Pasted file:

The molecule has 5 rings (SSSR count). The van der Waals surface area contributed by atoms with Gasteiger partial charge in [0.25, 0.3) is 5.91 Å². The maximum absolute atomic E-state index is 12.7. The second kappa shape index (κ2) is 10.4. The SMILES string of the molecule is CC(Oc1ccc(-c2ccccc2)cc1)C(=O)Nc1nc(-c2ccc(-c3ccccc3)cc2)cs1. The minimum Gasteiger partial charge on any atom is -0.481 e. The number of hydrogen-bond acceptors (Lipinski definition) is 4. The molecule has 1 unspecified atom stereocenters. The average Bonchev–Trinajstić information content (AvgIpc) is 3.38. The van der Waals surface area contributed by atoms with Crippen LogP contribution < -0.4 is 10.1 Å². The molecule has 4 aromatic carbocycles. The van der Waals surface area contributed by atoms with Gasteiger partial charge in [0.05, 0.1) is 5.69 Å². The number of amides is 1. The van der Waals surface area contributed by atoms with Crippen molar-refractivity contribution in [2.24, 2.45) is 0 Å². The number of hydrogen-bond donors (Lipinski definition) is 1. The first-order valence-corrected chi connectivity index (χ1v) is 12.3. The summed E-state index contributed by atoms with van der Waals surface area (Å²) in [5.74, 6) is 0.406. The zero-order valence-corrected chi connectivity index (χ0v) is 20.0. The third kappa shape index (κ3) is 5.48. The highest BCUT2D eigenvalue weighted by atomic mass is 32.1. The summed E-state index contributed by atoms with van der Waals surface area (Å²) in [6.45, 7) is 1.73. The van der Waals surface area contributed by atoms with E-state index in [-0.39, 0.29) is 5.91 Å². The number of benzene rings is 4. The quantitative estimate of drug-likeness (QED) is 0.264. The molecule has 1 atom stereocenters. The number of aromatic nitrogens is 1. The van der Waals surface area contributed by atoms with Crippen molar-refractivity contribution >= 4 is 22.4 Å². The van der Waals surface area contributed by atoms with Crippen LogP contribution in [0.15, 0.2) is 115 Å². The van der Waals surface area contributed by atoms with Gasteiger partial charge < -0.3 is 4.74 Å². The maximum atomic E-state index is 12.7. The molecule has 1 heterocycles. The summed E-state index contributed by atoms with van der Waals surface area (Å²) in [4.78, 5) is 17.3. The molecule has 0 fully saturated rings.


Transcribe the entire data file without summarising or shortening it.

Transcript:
The molecule has 5 rings (SSSR count). The van der Waals surface area contributed by atoms with Gasteiger partial charge in [0.25, 0.3) is 5.91 Å². The maximum absolute atomic E-state index is 12.7. The second kappa shape index (κ2) is 10.4. The SMILES string of the molecule is CC(Oc1ccc(-c2ccccc2)cc1)C(=O)Nc1nc(-c2ccc(-c3ccccc3)cc2)cs1. The minimum Gasteiger partial charge on any atom is -0.481 e. The number of hydrogen-bond acceptors (Lipinski definition) is 4. The molecule has 1 unspecified atom stereocenters. The average Bonchev–Trinajstić information content (AvgIpc) is 3.38. The van der Waals surface area contributed by atoms with Crippen LogP contribution < -0.4 is 10.1 Å². The molecule has 4 aromatic carbocycles. The van der Waals surface area contributed by atoms with Gasteiger partial charge in [0.05, 0.1) is 5.69 Å². The number of amides is 1. The van der Waals surface area contributed by atoms with Crippen molar-refractivity contribution in [2.24, 2.45) is 0 Å². The number of hydrogen-bond donors (Lipinski definition) is 1. The first-order valence-corrected chi connectivity index (χ1v) is 12.3. The summed E-state index contributed by atoms with van der Waals surface area (Å²) in [5.74, 6) is 0.406. The zero-order valence-corrected chi connectivity index (χ0v) is 20.0. The third kappa shape index (κ3) is 5.48. The highest BCUT2D eigenvalue weighted by atomic mass is 32.1. The summed E-state index contributed by atoms with van der Waals surface area (Å²) in [6.45, 7) is 1.73. The van der Waals surface area contributed by atoms with E-state index in [-0.39, 0.29) is 5.91 Å². The number of benzene rings is 4. The quantitative estimate of drug-likeness (QED) is 0.264. The molecule has 1 atom stereocenters. The number of aromatic nitrogens is 1. The van der Waals surface area contributed by atoms with Crippen molar-refractivity contribution >= 4 is 22.4 Å². The van der Waals surface area contributed by atoms with Crippen LogP contribution in [0.15, 0.2) is 115 Å². The van der Waals surface area contributed by atoms with Gasteiger partial charge < -0.3 is 4.74 Å². The maximum atomic E-state index is 12.7. The molecule has 1 heterocycles. The summed E-state index contributed by atoms with van der Waals surface area (Å²) in [4.78, 5) is 17.3. The molecule has 0 fully saturated rings.